# First Order ODE With v = y' Substitution

1. Nov 15, 2014

### checkmatechamp

1. The problem statement, all variables and given/known data

8t^2 * y'' + (y')^3 = 8ty' , t > 0

2. Relevant equations

3. The attempt at a solution

I tried using the substitution v = y' to get:

8t^2 * v' + v^3 = 8tv

I rewrote it in the form 8t^2 * dv/dt + v^3 = 8tv, and then moved the v^3 to the other side to get 8t^2 * dv/dt = 8tv - v^3.

I then multiplied both sides by dt to get:

8t^2 dv = (8tv - v^3) dt

Try to get it in exact form.

8t^2 dv - (8tv - v^3) dt = 0

8t^2 dv + (8tv + v^3) dt = 0

But when I test for exactness, it doesn't work, because 16t doesn't equal 3v^2 + 8t. Did I mess up somewhere, or is there some way to continue?

2. Nov 15, 2014

### HallsofIvy

Staff Emeritus
First write the equation as $8t^2dv+ (v^3- 8tv)dt= 0$.
Yes, that is not an "exact equation" because the derivative of $8t^2$, with respect to t is $16t$ while the derivative of $v^3- 8tv$ with respect to v is $3v^2- 8t$. They are not the same. However, since everything here is a power of t and v, I would try powers of t and v as an integrating factor- multiply the both sides of the equation by $t^nv^m$ to get $8t^{n+2}v^mdv+ (t^nv^{m+3}- 8t^{n+1}v^m)dt= 0$. Do there exist values of m and n such that this is an exact equation?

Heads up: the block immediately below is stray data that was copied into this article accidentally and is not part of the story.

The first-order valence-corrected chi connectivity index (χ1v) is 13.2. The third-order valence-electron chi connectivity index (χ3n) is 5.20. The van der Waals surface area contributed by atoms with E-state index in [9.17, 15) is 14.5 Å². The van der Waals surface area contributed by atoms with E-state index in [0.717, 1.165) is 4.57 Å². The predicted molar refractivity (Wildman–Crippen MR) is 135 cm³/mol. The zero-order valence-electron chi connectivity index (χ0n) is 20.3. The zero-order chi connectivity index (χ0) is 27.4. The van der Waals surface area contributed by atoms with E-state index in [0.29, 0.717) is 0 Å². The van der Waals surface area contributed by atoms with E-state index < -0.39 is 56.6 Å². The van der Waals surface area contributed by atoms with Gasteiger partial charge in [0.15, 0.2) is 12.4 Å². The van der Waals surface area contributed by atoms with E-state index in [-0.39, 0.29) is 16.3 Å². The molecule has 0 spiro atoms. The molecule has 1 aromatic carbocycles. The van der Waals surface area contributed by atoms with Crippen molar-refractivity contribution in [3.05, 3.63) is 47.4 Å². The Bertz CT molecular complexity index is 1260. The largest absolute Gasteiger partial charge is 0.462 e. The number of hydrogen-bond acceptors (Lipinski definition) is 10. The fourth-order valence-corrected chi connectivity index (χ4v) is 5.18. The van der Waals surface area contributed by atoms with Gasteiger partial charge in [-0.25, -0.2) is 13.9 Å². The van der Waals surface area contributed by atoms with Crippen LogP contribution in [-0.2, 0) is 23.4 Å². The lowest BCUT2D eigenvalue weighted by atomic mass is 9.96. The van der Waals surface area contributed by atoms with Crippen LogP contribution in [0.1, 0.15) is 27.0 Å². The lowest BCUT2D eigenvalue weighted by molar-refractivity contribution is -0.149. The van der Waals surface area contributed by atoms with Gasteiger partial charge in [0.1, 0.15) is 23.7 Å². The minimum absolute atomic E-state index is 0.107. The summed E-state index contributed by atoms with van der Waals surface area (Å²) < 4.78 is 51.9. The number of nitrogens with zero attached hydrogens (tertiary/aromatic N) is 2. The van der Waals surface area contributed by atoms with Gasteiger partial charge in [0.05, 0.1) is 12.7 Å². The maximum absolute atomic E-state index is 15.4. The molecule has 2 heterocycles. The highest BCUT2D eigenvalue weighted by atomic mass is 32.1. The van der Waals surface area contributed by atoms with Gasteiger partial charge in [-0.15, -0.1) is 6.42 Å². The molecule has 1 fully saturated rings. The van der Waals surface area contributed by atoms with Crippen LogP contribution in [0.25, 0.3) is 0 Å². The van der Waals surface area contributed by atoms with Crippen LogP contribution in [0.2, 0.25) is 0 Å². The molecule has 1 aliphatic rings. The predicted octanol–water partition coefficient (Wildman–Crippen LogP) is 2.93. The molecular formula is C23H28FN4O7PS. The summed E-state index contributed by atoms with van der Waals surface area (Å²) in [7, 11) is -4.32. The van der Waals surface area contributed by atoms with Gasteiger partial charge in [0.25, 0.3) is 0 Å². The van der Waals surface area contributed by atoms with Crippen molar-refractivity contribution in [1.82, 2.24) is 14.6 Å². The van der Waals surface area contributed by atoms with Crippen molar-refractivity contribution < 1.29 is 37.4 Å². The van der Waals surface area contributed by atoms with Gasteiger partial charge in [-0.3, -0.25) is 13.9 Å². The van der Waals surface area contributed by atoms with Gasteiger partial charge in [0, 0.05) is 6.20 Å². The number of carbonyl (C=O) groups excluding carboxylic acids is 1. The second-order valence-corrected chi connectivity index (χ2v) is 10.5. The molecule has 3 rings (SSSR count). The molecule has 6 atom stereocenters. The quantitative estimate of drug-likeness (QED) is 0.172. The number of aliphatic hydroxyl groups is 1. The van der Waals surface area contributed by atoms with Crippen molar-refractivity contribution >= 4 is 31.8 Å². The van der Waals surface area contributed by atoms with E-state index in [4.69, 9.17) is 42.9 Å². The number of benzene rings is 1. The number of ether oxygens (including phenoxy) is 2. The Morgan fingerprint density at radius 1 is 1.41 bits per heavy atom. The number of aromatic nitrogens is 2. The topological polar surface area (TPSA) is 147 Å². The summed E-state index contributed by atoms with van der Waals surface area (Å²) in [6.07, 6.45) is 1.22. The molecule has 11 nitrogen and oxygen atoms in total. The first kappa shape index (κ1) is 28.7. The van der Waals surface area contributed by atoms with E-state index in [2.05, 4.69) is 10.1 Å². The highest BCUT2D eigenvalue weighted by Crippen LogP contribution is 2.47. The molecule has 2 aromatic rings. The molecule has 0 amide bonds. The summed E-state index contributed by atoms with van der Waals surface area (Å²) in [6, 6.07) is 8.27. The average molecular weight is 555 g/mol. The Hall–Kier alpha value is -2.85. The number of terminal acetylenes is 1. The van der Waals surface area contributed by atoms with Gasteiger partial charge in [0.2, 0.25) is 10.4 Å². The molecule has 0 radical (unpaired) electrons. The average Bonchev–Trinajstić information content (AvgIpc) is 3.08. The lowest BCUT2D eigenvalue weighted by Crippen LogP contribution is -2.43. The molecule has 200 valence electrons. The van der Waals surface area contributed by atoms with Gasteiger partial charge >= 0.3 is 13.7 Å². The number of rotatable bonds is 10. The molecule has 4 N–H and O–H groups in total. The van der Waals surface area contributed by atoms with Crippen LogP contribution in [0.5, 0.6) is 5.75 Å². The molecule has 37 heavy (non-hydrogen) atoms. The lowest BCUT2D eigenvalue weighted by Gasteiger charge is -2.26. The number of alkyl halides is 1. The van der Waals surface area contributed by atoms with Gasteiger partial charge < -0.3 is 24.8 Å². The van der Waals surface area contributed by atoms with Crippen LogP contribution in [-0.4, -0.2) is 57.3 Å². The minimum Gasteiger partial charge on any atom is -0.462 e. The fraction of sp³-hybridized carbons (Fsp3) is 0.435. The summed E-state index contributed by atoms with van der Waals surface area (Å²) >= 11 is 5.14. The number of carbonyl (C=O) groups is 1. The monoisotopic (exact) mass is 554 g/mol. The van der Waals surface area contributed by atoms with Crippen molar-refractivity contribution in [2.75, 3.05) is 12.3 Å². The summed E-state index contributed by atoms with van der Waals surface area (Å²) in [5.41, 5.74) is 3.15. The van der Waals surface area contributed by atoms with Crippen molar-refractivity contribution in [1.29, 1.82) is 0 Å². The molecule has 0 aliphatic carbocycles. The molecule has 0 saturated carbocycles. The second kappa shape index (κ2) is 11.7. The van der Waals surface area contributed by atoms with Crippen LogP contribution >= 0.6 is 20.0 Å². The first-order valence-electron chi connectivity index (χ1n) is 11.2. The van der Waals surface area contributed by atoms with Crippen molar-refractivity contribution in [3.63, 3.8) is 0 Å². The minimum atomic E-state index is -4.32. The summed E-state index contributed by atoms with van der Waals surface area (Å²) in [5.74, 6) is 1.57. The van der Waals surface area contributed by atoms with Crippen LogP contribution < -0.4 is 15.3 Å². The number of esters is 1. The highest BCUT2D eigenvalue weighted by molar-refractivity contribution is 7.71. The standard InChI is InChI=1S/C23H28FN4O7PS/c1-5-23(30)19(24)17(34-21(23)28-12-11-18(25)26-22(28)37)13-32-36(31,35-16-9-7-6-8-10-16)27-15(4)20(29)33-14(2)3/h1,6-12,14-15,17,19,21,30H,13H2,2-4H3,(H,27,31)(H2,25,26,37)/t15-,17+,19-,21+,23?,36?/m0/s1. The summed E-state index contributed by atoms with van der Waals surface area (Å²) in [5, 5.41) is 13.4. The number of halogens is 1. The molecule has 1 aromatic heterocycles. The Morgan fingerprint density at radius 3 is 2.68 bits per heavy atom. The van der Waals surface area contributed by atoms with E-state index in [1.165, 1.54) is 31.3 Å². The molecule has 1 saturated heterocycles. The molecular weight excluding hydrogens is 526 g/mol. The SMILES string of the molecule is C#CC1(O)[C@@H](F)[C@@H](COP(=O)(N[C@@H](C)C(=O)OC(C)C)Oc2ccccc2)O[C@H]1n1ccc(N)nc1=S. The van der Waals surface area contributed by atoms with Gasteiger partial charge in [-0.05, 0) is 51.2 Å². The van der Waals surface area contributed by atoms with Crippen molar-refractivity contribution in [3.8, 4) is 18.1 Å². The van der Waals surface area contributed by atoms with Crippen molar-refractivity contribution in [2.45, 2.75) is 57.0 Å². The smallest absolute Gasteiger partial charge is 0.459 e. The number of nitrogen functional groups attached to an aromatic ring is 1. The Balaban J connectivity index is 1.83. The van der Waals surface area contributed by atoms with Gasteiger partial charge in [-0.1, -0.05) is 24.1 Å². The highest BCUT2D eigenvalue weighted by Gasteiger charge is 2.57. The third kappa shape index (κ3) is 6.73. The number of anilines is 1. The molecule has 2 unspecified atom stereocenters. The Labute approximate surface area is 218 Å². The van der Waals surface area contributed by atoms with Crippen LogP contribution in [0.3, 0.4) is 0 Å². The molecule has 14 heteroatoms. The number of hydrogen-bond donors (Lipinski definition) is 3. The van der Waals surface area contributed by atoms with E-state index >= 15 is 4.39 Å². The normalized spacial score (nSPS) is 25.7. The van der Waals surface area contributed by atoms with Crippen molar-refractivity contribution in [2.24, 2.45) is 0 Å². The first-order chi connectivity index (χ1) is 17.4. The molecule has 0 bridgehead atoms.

3. Nov 15, 2014

### LCKurtz

Have you studied the Bernoulli equation? If so, if you write it as $8t^2v' - 8tv = -v^3$ you will recognize that dividing by $v^3$ and letting $u = v^{-2}$ will lead you to a linear first order DE.

4. Nov 15, 2014

### checkmatechamp

Alright, let's see.

8t^2v' - 8tv = -v^3

v' - v*t^-1 = -v^3 / (8t^2)

v^-3 * v' - v^-2 * t^-1 = -1 / (8t^2)

Bernoulli form is v^-n * v' + p(t)*v^(1-n) = q(t)

So that means n = 3 in this case.

Use a substitution u = v^(1 - 3)

u = v^-2 and u' = -2v^-3*v'

So then substituting back in, we get:

-0.5u' - u/t = -1/(8t^2)

So then I multiply both sides by -2 and get:

u' + 2u/t = 2/(8t^2)

u' + 2u/t = 1/(4t^2)

Integrating factor is e^(∫(2/t)dt)

Integrating factor is e^(2*ln(t))

e^(ln(t^2)), which becomes t^2

Multiply both sides by the integrating factor.

t^2 * u' + 2tu = 1/4

So t^2 * u = ∫(t^2*0.25t^-2)

t^2*u = ∫0.25 dt

t^2*u = 0.25t

u = 0.25t / (t^2)

u = 0.25/t + c

u = v^-2, so v^-2 = 0.25/t + c

Flip both sides.

v^2 = 1/(0.25/t + c)

v^2 = (t / c1t + 0.25)

v = √(t / c1t + 0.25)

Since v = y', that means y = ∫√(t / c1t + 0.25). Am I on the right track once I solve that integral?